Victorian students have officially returned to school after months of learning from home. While much of the discussion has rightly focused on the safety, mental health and wellbeing of students as they face this transition, another conversation is quietly emerging.
With the majority of Australian students now back in the physical classroom, we’re at a crossroads. How can we complement traditional teaching methods with the digital technologies that have proved vital this year? What learnings can we take and how can we use this as an opportunity to propel learning outcomes forward?
Transformation through data
For many education institutions over the past decade, gathering data has meant little more than tracking grades and handing over a report card. Meanwhile, sectors like banking have quickly adopted data-driven approaches – from the use of chatbots to communicate with customers through to personalised product offerings.
In the classroom – be it physical or virtual – the data gathered can be used to boost learning outcomes and have real tangible benefits, whether it’s shaving time off grading written assignments for teachers or using a standardised rubrics across a local diocese to reduce subjectivity.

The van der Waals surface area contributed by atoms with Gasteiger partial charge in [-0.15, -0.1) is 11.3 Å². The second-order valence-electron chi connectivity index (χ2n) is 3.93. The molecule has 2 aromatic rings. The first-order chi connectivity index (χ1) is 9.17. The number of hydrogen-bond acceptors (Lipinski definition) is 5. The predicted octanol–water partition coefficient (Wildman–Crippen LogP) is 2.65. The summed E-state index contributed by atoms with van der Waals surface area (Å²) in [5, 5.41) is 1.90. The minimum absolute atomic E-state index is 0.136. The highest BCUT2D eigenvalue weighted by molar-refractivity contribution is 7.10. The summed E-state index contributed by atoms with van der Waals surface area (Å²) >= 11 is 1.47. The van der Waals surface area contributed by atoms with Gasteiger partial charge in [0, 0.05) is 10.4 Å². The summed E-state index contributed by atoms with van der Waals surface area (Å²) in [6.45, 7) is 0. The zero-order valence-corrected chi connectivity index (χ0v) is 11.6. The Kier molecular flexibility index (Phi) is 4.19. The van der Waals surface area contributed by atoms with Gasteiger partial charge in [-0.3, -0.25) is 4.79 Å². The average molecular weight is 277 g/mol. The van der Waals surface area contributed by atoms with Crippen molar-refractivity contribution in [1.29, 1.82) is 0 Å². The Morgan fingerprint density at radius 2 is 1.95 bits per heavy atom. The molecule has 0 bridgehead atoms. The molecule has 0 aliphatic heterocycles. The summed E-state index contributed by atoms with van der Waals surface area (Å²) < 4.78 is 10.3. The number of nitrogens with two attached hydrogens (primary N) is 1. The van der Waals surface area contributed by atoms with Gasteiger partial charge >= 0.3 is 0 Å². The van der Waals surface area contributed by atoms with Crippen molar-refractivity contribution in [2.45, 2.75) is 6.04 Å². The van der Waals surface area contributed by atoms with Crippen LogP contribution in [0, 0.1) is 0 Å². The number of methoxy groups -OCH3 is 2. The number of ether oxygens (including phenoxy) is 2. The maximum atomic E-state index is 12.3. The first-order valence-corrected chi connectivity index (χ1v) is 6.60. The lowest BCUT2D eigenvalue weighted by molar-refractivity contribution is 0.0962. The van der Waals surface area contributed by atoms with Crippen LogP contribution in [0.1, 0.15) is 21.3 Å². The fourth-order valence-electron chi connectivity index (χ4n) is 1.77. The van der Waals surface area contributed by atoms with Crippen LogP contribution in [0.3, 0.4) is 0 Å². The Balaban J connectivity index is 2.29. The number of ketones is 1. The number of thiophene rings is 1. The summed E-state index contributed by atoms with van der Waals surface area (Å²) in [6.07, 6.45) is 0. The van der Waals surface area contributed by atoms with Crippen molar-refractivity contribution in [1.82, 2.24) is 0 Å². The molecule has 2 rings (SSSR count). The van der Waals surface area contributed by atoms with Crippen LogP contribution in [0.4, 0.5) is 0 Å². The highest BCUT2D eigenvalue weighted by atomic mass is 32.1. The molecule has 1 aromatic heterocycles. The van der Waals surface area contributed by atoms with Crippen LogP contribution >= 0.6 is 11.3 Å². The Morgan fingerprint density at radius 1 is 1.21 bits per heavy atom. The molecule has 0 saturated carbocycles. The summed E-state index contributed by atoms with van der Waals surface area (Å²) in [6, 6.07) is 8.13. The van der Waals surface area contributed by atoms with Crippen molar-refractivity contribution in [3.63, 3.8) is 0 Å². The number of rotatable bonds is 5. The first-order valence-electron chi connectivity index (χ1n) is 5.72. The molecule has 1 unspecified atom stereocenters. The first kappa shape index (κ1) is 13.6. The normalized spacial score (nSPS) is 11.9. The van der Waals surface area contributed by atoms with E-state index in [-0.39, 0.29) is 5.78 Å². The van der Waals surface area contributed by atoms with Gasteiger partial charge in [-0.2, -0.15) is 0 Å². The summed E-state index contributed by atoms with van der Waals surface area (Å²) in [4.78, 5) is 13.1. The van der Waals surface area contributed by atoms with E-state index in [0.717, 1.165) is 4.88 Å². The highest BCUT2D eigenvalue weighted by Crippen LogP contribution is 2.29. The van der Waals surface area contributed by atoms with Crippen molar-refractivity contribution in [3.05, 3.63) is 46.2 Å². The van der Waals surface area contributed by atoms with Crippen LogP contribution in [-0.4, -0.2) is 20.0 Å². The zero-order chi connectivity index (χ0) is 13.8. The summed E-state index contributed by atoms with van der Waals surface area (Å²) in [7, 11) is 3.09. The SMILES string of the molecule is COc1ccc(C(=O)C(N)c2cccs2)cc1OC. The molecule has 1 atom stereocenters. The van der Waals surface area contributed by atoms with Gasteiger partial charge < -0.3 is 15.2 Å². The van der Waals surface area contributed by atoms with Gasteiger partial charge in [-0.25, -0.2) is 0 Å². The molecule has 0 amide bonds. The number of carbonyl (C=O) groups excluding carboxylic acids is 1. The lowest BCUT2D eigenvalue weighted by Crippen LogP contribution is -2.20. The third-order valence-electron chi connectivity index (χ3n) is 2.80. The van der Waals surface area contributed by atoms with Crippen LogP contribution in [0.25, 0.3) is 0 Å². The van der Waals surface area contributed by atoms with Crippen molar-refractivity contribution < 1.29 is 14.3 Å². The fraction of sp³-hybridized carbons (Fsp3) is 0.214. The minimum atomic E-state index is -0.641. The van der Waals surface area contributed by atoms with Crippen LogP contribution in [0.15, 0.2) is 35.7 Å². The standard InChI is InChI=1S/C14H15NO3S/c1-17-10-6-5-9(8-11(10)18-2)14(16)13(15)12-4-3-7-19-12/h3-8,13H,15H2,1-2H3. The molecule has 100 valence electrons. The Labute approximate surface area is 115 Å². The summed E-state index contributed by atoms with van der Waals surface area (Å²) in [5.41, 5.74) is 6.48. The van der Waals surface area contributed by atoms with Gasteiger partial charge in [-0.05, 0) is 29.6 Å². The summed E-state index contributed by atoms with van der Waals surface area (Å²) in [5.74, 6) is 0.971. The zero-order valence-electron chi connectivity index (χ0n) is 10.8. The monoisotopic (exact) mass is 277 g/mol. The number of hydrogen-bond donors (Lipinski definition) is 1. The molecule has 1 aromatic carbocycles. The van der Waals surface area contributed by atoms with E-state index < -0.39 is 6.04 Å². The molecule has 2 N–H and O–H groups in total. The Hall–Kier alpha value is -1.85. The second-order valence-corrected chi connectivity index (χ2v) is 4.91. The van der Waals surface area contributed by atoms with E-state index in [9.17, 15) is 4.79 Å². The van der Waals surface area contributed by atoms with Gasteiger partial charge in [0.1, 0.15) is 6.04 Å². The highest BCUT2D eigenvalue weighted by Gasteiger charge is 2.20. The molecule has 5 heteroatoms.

Arriving back in the classroom should be a chance for teachers to merge the pen and paper approach with the digital to improve learner outcomes.
The benefits are vast
Delving specifically into the student benefits, adopting data-driven tools can enable learners to take charge of their own education which helps to boost motivation and engagement. This comes at a time when reading, mathematics and science skills are in decline in Australia, according to the OECD PISA rankings. Boosting motivation is one step in the right direction to help tackle this decline head on.
For teachers, while a boost in student motivation can go a long way, it’s also about using the student data to make decisions on their teaching style. If an instruction isn’t hitting the mark, teachers can make swift tweaks to their teaching style which can help them make a greater impact.
Future-proofing the sector
While the power of data can create real improvements, it’s important for educators to consider that the adoption of technology is not a one size fits all approach. It’s a process which involves continual adjustment, training, upskilling and improvement.
While this year has been incredibly tumultuous for all sectors, education has gone through one of the biggest transformations - one in which many learnings have arisen. With students back in physical classrooms, now is the time to consider how we can pave the way for learning success in Australia.
Photo by Caleb Oquendo from Pexels